SHEA is a professional society representing more than 2,000 physicians and other healthcare professionals around the world with expertise in healthcare epidemiology and infection prevention and control. SHEA's mission is to prevent and control healthcare-associated infections and advance the field of healthcare epidemiology. The society leads this field by promoting science and research and providing high-quality education and training in epidemiologic methods and prevention strategies. SHEA upholds the value and critical contributions of healthcare epidemiology to improving patient care and healthcare worker safety in all healthcare settings. Visit SHEA online at www.shea-online.org
Tamara Moore | EurekAlert!
Europe’s Demographic Future. Where the Regions Are Heading after a Decade of Crises
10.08.2017 | Berlin-Institut für Bevölkerung und Entwicklung
Scientists reveal source of human heartbeat in 3-D
07.08.2017 | University of Manchester
Whether you call it effervescent, fizzy, or sparkling, carbonated water is making a comeback as a beverage. Aside from quenching thirst, researchers at the University of Illinois at Urbana-Champaign have discovered a new use for these "bubbly" concoctions that will have major impact on the manufacturer of the world's thinnest, flattest, and one most useful materials -- graphene.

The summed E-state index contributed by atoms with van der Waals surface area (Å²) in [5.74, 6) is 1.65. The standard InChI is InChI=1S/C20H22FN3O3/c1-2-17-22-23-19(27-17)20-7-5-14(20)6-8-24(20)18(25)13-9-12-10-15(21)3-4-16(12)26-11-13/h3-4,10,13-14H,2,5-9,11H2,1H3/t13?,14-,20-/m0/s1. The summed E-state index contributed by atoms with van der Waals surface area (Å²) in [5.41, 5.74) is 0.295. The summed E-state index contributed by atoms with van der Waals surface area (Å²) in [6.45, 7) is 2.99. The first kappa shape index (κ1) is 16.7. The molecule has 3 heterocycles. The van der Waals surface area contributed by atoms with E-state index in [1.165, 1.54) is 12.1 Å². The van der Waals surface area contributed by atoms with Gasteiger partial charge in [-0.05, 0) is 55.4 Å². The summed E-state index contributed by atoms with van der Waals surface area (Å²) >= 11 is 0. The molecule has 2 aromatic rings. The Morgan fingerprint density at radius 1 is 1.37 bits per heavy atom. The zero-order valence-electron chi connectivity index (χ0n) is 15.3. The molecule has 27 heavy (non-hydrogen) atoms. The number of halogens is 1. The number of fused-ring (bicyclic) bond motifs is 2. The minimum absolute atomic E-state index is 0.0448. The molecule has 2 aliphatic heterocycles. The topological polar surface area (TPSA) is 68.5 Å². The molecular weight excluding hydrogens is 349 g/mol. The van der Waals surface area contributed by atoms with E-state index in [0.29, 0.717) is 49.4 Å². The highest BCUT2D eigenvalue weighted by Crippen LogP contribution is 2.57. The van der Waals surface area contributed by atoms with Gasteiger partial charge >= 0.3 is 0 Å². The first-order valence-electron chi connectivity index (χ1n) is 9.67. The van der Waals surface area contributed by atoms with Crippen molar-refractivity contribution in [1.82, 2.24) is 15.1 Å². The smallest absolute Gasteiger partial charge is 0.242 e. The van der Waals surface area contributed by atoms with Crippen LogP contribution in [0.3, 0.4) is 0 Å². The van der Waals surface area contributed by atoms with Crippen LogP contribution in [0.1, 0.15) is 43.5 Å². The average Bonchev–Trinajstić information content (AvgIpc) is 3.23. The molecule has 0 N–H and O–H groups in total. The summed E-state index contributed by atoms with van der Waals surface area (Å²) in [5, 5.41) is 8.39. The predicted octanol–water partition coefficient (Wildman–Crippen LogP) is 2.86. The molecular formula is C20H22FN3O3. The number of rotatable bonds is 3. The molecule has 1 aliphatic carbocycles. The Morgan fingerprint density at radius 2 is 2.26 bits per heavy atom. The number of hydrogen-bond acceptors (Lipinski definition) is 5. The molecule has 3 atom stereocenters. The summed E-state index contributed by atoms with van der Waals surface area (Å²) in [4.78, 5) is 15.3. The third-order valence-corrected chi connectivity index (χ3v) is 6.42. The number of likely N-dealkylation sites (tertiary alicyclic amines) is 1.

As graphene's popularity grows as an advanced "wonder" material, the speed and quality at which it can be manufactured will be paramount. With that in mind,...
Physicists at the University of Bonn have managed to create optical hollows and more complex patterns into which the light of a Bose-Einstein condensate flows. The creation of such highly low-loss structures for light is a prerequisite for complex light circuits, such as for quantum information processing for a new generation of computers. The researchers are now presenting their results in the journal Nature Photonics.